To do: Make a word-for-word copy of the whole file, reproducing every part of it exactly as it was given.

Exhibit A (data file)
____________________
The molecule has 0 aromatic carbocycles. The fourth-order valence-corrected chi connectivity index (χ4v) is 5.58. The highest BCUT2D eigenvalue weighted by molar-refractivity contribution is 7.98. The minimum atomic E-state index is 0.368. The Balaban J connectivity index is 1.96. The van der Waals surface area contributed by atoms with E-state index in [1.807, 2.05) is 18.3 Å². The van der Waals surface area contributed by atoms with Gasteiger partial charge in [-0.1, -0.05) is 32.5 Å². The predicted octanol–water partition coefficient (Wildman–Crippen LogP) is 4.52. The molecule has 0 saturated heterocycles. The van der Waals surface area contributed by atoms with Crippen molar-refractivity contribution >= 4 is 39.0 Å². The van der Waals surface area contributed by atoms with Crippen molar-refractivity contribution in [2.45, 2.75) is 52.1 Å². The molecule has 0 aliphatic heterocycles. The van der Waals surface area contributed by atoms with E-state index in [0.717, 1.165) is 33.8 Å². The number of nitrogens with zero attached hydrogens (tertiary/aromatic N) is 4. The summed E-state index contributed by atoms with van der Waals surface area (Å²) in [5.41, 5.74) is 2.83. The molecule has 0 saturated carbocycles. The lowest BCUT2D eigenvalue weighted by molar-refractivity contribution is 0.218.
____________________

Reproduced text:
The molecule has 0 aromatic carbocycles. The fourth-order valence-corrected chi connectivity index (χ4v) is 5.58. The highest BCUT2D eigenvalue weighted by molar-refractivity contribution is 7.98. The minimum atomic E-state index is 0.368. The Balaban J connectivity index is 1.96. The van der Waals surface area contributed by atoms with E-state index in [1.807, 2.05) is 18.3 Å². The van der Waals surface area contributed by atoms with Gasteiger partial charge in [-0.1, -0.05) is 32.5 Å². The predicted octanol–water partition coefficient (Wildman–Crippen LogP) is 4.52. The molecule has 0 saturated heterocycles. The van der Waals surface area contributed by atoms with Crippen molar-refractivity contribution >= 4 is 39.0 Å². The van der Waals surface area contributed by atoms with Crippen molar-refractivity contribution in [2.45, 2.75) is 52.1 Å². The molecule has 0 aliphatic heterocycles. The van der Waals surface area contributed by atoms with E-state index in [0.717, 1.165) is 33.8 Å². The number of nitrogens with zero attached hydrogens (tertiary/aromatic N) is 4. The summed E-state index contributed by atoms with van der Waals surface area (Å²) in [5.41, 5.74) is 2.83. The molecule has 0 saturated carbocycles. The lowest BCUT2D eigenvalue weighted by molar-refractivity contribution is 0.218.